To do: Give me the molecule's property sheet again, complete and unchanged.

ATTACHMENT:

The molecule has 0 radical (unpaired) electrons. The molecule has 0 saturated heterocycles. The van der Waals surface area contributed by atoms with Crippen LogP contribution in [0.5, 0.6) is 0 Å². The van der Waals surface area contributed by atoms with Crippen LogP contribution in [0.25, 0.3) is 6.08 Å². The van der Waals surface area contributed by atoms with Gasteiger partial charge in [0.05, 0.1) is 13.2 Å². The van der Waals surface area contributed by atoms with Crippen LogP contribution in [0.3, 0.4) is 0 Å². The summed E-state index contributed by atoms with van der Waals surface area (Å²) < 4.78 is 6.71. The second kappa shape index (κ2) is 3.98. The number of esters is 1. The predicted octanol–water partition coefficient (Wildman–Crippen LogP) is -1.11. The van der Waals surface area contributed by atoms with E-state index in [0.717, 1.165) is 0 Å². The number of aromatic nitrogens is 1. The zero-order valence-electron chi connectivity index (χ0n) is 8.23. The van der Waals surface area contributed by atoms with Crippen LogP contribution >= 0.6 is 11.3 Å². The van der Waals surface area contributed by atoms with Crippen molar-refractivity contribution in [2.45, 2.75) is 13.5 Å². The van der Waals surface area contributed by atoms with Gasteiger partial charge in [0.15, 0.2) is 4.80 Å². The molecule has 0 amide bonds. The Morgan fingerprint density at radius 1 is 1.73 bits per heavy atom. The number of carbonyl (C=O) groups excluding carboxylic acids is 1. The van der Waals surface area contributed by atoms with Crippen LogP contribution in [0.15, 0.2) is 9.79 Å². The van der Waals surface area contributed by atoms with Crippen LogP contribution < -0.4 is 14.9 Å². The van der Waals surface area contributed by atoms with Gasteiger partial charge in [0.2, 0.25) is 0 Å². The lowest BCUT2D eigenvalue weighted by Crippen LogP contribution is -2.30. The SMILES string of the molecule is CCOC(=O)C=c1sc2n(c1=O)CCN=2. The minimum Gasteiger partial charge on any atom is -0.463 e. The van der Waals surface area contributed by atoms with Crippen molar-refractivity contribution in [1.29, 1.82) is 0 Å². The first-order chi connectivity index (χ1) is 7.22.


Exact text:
The molecule has 0 radical (unpaired) electrons. The molecule has 0 saturated heterocycles. The van der Waals surface area contributed by atoms with Crippen LogP contribution in [0.5, 0.6) is 0 Å². The van der Waals surface area contributed by atoms with Crippen LogP contribution in [0.25, 0.3) is 6.08 Å². The van der Waals surface area contributed by atoms with Gasteiger partial charge in [0.05, 0.1) is 13.2 Å². The van der Waals surface area contributed by atoms with Crippen LogP contribution in [0.3, 0.4) is 0 Å². The summed E-state index contributed by atoms with van der Waals surface area (Å²) < 4.78 is 6.71. The second kappa shape index (κ2) is 3.98. The number of esters is 1. The predicted octanol–water partition coefficient (Wildman–Crippen LogP) is -1.11. The van der Waals surface area contributed by atoms with E-state index in [0.717, 1.165) is 0 Å². The number of aromatic nitrogens is 1. The zero-order valence-electron chi connectivity index (χ0n) is 8.23. The van der Waals surface area contributed by atoms with Crippen LogP contribution >= 0.6 is 11.3 Å². The van der Waals surface area contributed by atoms with Crippen molar-refractivity contribution in [2.45, 2.75) is 13.5 Å². The van der Waals surface area contributed by atoms with Gasteiger partial charge in [0.15, 0.2) is 4.80 Å². The molecule has 0 amide bonds. The Morgan fingerprint density at radius 1 is 1.73 bits per heavy atom. The number of carbonyl (C=O) groups excluding carboxylic acids is 1. The van der Waals surface area contributed by atoms with Crippen LogP contribution in [0.15, 0.2) is 9.79 Å². The van der Waals surface area contributed by atoms with Crippen LogP contribution < -0.4 is 14.9 Å². The van der Waals surface area contributed by atoms with Gasteiger partial charge in [0.2, 0.25) is 0 Å². The lowest BCUT2D eigenvalue weighted by Crippen LogP contribution is -2.30. The SMILES string of the molecule is CCOC(=O)C=c1sc2n(c1=O)CCN=2. The minimum Gasteiger partial charge on any atom is -0.463 e. The van der Waals surface area contributed by atoms with Crippen molar-refractivity contribution in [1.29, 1.82) is 0 Å². The first-order chi connectivity index (χ1) is 7.22.